Levine: Soriano Compares Jeter And Castro

By Bruce Levine-

(CBS) — Comparing Derek Jeter and Starlin Castro may be a stretch at best, as a separation of 2,600 hits and 15 years of experience make the line between the two talents hard to connect.

Jeter has only played a handful of games at Wrigley Field during his 20 years of travels around baseball, but this week is still memorable to the Yankee icon as New York visits Chicago.

“I remember coming here to watch games,” he said. “I remember my last day of high school coming here with my parents. We drove to see a Cub game. There is a lot of history and tradition with the Cubs here. I am glad I have an opportunity to play here this year.”

As early as 2011, Castro said that he wanted to have a career like Jeter’s. The two are different types of players, yet special baseball talents in many ways. Jeter has been the focal point of Yankee superiority since 1995. A less-than-stellar minor league season saw the future Hall of Fame Jeter make 50 errors in the minor leagues in a single season. That bump in the road had zero impact on his Yankee career once he made it to the major leagues.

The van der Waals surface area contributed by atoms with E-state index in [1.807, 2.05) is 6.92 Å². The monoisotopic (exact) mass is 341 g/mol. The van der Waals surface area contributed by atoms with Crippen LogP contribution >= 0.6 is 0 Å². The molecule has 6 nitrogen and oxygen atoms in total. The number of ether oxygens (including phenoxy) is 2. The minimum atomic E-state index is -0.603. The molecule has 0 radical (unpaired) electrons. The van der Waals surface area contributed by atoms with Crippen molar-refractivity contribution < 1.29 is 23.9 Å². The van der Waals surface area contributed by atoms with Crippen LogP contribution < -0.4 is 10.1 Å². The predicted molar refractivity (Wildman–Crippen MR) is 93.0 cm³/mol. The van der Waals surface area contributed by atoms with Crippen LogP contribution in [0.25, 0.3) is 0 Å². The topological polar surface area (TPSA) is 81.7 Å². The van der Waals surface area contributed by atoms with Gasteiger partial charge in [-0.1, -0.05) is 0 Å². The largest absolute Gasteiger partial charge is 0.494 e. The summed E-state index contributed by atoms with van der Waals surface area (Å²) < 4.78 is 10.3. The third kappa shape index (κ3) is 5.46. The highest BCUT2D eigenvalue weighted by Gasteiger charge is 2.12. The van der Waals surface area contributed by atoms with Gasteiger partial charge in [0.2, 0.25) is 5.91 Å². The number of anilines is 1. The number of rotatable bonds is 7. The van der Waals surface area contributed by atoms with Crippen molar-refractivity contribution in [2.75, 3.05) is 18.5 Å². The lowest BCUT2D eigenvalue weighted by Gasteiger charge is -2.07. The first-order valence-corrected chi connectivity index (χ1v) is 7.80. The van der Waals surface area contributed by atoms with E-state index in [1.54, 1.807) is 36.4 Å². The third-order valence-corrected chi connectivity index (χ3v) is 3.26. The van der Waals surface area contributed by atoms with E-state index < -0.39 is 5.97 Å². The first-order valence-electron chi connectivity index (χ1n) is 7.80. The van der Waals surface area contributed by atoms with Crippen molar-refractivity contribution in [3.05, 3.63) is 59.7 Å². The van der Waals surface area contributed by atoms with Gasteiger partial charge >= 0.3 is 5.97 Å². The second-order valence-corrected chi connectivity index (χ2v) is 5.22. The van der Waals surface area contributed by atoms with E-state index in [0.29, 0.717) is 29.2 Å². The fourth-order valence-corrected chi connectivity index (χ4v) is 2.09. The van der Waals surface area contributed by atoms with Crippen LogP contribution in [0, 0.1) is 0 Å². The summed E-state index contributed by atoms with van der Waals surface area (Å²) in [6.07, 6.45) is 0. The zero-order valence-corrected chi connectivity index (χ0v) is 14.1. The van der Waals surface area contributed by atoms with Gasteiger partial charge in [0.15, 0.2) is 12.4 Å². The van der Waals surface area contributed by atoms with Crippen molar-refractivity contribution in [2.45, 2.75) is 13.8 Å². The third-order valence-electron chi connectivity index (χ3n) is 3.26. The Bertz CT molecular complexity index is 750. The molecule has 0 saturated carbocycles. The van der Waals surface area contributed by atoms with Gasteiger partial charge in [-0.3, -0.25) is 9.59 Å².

“A lot of shortstops have come up and worn No. 2,” Jeter said. “When I met them, they said they were fans or their mom and dad liked me. I have not seen Castro a lot, (but) still what I have seen has been impressive. He has played well to this point, and I think he will only get better.”

Former Cub Alfonso Soriano has played with both shortstops in his career. Soriano was a kid in 2000 when he was tutored by Jeter, Bernie Williams and Mariano Rivera. He returned to the Yankees last July when the Cubs traded him.

“Castro has the power and talent to hit 30 home runs,” Soriano said. “It depends on him how good he gets. He has the talent. We need to see how much he wants it. If he wants to be a superstar (like Jeter), it is up to him.”

Now in his final season, Jeter was honored by the Cubs on Tuesday evening. He was presented with the number 2 off of the Wrigley scoreboard before the game.

“It is unexpected,” Jeter said. “I don’t go into any city expecting them to do something for me. I don’t expect fans to react a certain way either. All of this makes me feel really good. Again it is not something you count on happening.”

Bruce Levine covers the Cubs and White Sox for 670 The Score and CBSChicago.com. Follow him on Twitter @MLBBruceLevine.

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